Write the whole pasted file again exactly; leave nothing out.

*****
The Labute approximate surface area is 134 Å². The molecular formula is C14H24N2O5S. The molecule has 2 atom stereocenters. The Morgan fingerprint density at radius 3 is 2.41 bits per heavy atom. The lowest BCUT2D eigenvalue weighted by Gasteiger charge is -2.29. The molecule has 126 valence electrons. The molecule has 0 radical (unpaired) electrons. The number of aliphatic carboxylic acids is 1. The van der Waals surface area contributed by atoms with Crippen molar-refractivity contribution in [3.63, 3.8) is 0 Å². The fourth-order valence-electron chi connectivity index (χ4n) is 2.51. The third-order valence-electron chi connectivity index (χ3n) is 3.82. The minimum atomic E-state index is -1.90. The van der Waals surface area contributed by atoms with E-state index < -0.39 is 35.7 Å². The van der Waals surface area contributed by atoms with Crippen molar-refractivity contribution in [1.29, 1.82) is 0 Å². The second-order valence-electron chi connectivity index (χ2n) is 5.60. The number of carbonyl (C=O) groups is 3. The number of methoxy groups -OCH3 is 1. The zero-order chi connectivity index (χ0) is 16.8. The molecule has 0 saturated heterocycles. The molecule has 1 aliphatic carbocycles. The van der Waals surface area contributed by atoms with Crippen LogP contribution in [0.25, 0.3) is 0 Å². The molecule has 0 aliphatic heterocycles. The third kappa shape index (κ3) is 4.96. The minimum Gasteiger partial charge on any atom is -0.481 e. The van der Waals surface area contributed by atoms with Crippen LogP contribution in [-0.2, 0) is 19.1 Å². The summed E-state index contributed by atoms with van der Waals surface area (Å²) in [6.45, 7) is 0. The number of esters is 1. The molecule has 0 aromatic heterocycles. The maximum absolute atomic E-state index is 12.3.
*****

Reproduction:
The Labute approximate surface area is 134 Å². The molecular formula is C14H24N2O5S. The molecule has 2 atom stereocenters. The Morgan fingerprint density at radius 3 is 2.41 bits per heavy atom. The lowest BCUT2D eigenvalue weighted by Gasteiger charge is -2.29. The molecule has 126 valence electrons. The molecule has 0 radical (unpaired) electrons. The number of aliphatic carboxylic acids is 1. The van der Waals surface area contributed by atoms with Crippen molar-refractivity contribution in [3.63, 3.8) is 0 Å². The fourth-order valence-electron chi connectivity index (χ4n) is 2.51. The third-order valence-electron chi connectivity index (χ3n) is 3.82. The minimum atomic E-state index is -1.90. The van der Waals surface area contributed by atoms with E-state index < -0.39 is 35.7 Å². The van der Waals surface area contributed by atoms with Crippen molar-refractivity contribution in [1.29, 1.82) is 0 Å². The second-order valence-electron chi connectivity index (χ2n) is 5.60. The number of carbonyl (C=O) groups is 3. The number of methoxy groups -OCH3 is 1. The zero-order chi connectivity index (χ0) is 16.8. The molecule has 0 saturated heterocycles. The molecule has 1 aliphatic carbocycles. The van der Waals surface area contributed by atoms with Crippen LogP contribution in [0.25, 0.3) is 0 Å². The molecule has 0 aliphatic heterocycles. The third kappa shape index (κ3) is 4.96. The minimum Gasteiger partial charge on any atom is -0.481 e. The van der Waals surface area contributed by atoms with Crippen LogP contribution in [-0.2, 0) is 19.1 Å². The summed E-state index contributed by atoms with van der Waals surface area (Å²) in [6.45, 7) is 0. The number of esters is 1. The molecule has 0 aromatic heterocycles. The maximum absolute atomic E-state index is 12.3.